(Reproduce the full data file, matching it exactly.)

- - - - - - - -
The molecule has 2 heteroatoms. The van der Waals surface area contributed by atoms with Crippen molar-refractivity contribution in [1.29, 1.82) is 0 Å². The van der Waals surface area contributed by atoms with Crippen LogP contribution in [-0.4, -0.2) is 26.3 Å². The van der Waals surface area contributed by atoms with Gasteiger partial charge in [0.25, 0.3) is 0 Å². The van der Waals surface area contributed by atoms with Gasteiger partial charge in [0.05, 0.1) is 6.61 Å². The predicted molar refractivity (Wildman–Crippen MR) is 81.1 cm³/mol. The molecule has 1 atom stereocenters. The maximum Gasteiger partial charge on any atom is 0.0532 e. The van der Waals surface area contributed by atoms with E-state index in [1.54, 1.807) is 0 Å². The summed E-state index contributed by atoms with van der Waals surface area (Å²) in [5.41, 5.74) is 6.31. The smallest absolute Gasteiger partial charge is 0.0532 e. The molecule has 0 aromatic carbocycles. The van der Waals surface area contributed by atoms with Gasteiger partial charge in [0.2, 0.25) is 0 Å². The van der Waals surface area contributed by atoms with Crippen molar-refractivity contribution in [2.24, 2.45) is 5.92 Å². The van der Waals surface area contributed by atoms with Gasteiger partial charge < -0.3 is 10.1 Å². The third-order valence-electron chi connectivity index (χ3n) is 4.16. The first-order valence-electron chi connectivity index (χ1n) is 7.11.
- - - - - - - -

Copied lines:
The molecule has 2 heteroatoms. The van der Waals surface area contributed by atoms with Crippen molar-refractivity contribution in [1.29, 1.82) is 0 Å². The van der Waals surface area contributed by atoms with Crippen LogP contribution in [-0.4, -0.2) is 26.3 Å². The van der Waals surface area contributed by atoms with Gasteiger partial charge in [0.25, 0.3) is 0 Å². The van der Waals surface area contributed by atoms with Gasteiger partial charge in [0.05, 0.1) is 6.61 Å². The predicted molar refractivity (Wildman–Crippen MR) is 81.1 cm³/mol. The molecule has 1 atom stereocenters. The maximum Gasteiger partial charge on any atom is 0.0532 e. The van der Waals surface area contributed by atoms with E-state index in [1.54, 1.807) is 0 Å². The summed E-state index contributed by atoms with van der Waals surface area (Å²) in [5.41, 5.74) is 6.31. The smallest absolute Gasteiger partial charge is 0.0532 e. The molecule has 0 aromatic carbocycles. The van der Waals surface area contributed by atoms with Gasteiger partial charge in [0.2, 0.25) is 0 Å². The van der Waals surface area contributed by atoms with Crippen molar-refractivity contribution in [2.24, 2.45) is 5.92 Å². The van der Waals surface area contributed by atoms with Gasteiger partial charge < -0.3 is 10.1 Å². The third-order valence-electron chi connectivity index (χ3n) is 4.16. The first-order valence-electron chi connectivity index (χ1n) is 7.11.